Education Cannot Wait Announces US$1 Million First Emergency Response Grant in the Central African Republic

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Responding to displacement, school closures and violence, new grant delivered by UNICEF and Norwegian Refugee Council will reach 18,300 children and youth

New York

Half of the children in the Central African Republic (CAR) have been affected by the increased violence, displacement, and closure and occupation of schools connected with civil unrest following the December 2020 elections.

In response to this complex humanitarian crisis, Education Cannot Wait (ECW) announced today a US$1 million first emergency response grant that will be delivered by UNICEF (US$600,000) and the Norwegian Refugee Council (US$400,000) to ensure access to education in safe, inclusive and protective learning environments for displaced and returnee children affected by the recent post-election violence.

“This new wave of violence and forced displacement has increased humanitarian needs at a time when Central Africans are already dealing with the crippling consequences of the COVID-19 pandemic, years of conflict and insecurity, and the devastating impacts of climate change and other crises,” said Yasmine Sherif, Director of Education Cannot Wait, the UN’s global fund for education in emergencies. “Once again, children bear the brunt of the crisis. Their education is disrupted, their rights violated; they are experiencing violence, being separated from their families, and at risk of being recruited into armed groups. Due to school closures, girls are suffering sexual violence, being forced into early marriage and are exposed to other risks that no child should ever have to face. They need the support of the world, and they need it now.”

First Emergency Response

An estimated 1.4 million students have been affected by school closures in the Central African Republic. Some of these students may never return to school. Analysis carried out in Bangui shows an increase in sexual violence against children, particularly girls, during the closure of schools.

In all, the conflict has forced nearly 200,000 people – almost half of them children – to flee their homes. While many have since returned home, around 100,000 people remain displaced. This brings the total number of displaced people to 1.5 million, or nearly one-third of the country’s total population.

The ECW First Emergency Response grant targets 18,300 conflict-affected girls and boys aged 3 to 18, of whom 60 per cent are girls and 10 per cent are children with disabilities. The ECW funding will be used to provide safe, clean, and inclusive learning spaces with basic learning materials.

“The extensive disruption of education over the past year alone risks having profound consequences in the lives of hundreds of thousands of Central African children, already affected by years of crisis,” said Fran Equiza, UNICEF Representative in CAR. “We are very grateful to Education Cannot Wait for this generous and timely contribution that will allow us to improve equitable and inclusive access to education for the most vulnerable children and to keep them in school. We will also be able to invest further into alternative learning opportunities – such as accelerated classes and radio education – for out-of-school children, in combination with psychosocial support – a crucial need in such an emergency context.”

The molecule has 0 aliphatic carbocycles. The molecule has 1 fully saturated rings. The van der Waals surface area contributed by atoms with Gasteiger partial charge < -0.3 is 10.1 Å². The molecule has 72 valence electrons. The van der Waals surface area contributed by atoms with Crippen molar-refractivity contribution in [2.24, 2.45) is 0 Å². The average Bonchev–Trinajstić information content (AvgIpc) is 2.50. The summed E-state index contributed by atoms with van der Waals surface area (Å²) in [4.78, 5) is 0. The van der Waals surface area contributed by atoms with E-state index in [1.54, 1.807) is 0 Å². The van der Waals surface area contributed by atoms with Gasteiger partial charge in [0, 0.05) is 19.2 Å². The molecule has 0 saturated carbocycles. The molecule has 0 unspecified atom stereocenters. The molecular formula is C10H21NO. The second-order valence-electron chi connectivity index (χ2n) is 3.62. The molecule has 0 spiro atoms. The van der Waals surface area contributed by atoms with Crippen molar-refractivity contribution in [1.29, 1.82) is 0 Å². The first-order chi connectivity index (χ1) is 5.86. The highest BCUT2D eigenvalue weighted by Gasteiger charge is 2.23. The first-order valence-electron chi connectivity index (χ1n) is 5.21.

“Improving access to quality education for children and youth affected by displacement through support to public education and opening up out-of-school children and adolescents to alternative learning opportunities is the goal of the Norwegian Refugee Council’s CAR education programme,” said Powel Tchatat, Country Director for NRC CAR. “Thanks to the ECW funds, NRC will improve the education of 7,498 children (including 60 per cent girls and 10 per cent children with disabilities) in the Ombella-M’Poko prefecture. The intervention will focus on access and retention in a safe, inclusive, protective and quality education system through back-to-school campaigns, construction of classrooms, provision of school kits and dignity kits, water and sanitation services in school, payment of incentives and training for teachers.”

ECW’s Regional Response

In response to the displacement and violence in CAR, ECW has approved First Emergency Responses in neighboring CameroonChad, and the Democratic Republic of the Congo. The total regional First Emergency Response grants now amount to US$5 million, aiming to reach over 43,000 children and youth overall (of whom 56 per cent are girls).

An additional US$3.8 million has been allocated for ECW’s COVID-19 education in emergency response in the region.

An ongoing multi-year resilience programme in the Central African Republic seeks to mobilize US$77.6 million in additional funding to reach an estimated 900,000 children.

“To respond to this crisis, world leaders need to come together to fully fund educational programmes in the Central African Republic and across the region, and join ECW’s global movement to mobilize US$400 million to provide millions of children worldwide with the hope and opportunity of an education,” said Sherif.

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